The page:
A “Nose” for Trouble
What makes blue crab urine so scary? NMR- and MS-based metabolomics has the answer
Joanna Cummings |
Crabs are known to have superb chemosensory capabilities, walking upstream towards tantalizing chemical cues to locate food and mates, despite turbulence in the water. These detection abilities are particularly important for the mud crab; its ability to “smell” its main predator – the blue crab – is a matter of life or death. The canny crabs hide themselves away whenever one of its predatory cousins is in the vicinity - but what is it that makes the muddy invertebrates act so... spinelessly? A team from the Georgia Institute of Technology decided to wade in and find out.
“We suspected that the crabs were responding to the presence of predators by sensing chemicals that were being transmitted through the water column – however, little was known about the molecular cues involved,” says Julia Kubanek, one of the researchers (1). “We then discovered that when the mud crabs are exposed to the urine of blue crabs, we get the same hiding and hunkering down response that mud crabs exhibit when there is a whole, live blue crab nearby.”
The team analyzed blue crab urine to isolate “fear-inducing” chemical cues, using both nuclear magnetic resonance (NMR) spectroscopy and mass spectrometry (MS) in an untargeted metabolomics approach. “We had no preconceived notion of what urinary metabolites would be important, so we wanted to apply chemical profiling tools that would allow us to detect the largest number and breadth of chemicals possible,” says Kubanek.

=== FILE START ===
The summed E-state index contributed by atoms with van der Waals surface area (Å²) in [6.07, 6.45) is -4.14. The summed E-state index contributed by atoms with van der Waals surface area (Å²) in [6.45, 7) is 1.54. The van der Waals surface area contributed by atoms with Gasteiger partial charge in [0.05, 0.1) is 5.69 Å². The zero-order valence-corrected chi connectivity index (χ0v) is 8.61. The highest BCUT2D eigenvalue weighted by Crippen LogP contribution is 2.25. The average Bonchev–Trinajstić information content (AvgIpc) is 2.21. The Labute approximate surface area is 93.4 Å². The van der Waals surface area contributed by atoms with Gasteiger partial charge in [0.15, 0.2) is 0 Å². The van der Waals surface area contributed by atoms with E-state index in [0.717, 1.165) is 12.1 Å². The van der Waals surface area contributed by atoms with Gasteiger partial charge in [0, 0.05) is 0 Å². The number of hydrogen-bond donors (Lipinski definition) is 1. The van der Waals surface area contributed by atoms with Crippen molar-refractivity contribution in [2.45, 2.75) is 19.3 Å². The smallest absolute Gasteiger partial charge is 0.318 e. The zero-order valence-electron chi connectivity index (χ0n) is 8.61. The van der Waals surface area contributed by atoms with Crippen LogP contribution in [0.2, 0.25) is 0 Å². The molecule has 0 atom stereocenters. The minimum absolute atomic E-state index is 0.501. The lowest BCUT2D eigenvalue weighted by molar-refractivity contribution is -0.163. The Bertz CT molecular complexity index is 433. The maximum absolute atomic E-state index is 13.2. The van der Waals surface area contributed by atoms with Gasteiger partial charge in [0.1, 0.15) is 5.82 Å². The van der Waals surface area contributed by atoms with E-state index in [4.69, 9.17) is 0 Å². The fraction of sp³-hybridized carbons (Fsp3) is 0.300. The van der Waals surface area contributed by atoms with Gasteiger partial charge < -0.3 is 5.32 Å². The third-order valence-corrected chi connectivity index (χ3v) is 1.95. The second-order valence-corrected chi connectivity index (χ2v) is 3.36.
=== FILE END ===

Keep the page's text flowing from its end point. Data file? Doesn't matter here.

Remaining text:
“We looked for NMR signals whose abundance correlated with fear-inducing effects, as measured by the behavioral assay,” says Kubanek. Signals for two compounds jumped out of the analysis: trigonelline and homarine. “Their concentrations were consistently higher in the urine samples that induced greatest fear. So we tested each compound individually at concentrations found in blue crab urine, and each of these compounds alone, and in combination, recapitulated the effects of whole urine.”
Notably, the urine of blue crabs that had been fed with mud crabs resulted in the greatest fear response: the mud crabs were less scared (although still quite scared) when exposed to urine of blue crabs fed with oysters.
The work is only the first (side!) step for the team. “We would like to better understand what chemosensory and physiological pathways are involved in mud crab detection of trigonelline and homarine, and to study how other estuarine animals respond to blue crab urinary metabolites,” says Kubanek. “Another interesting avenue for future research would be to study how anthropogenic influences, such as pollution and ocean acidification, affect crabs’ ability to perceive chemical cues.”
- RX Poulin et al., “Chemical encoding of risk perception and predator detection among estuarine invertebrates”, PNAS [Epub ahead of print] (2017).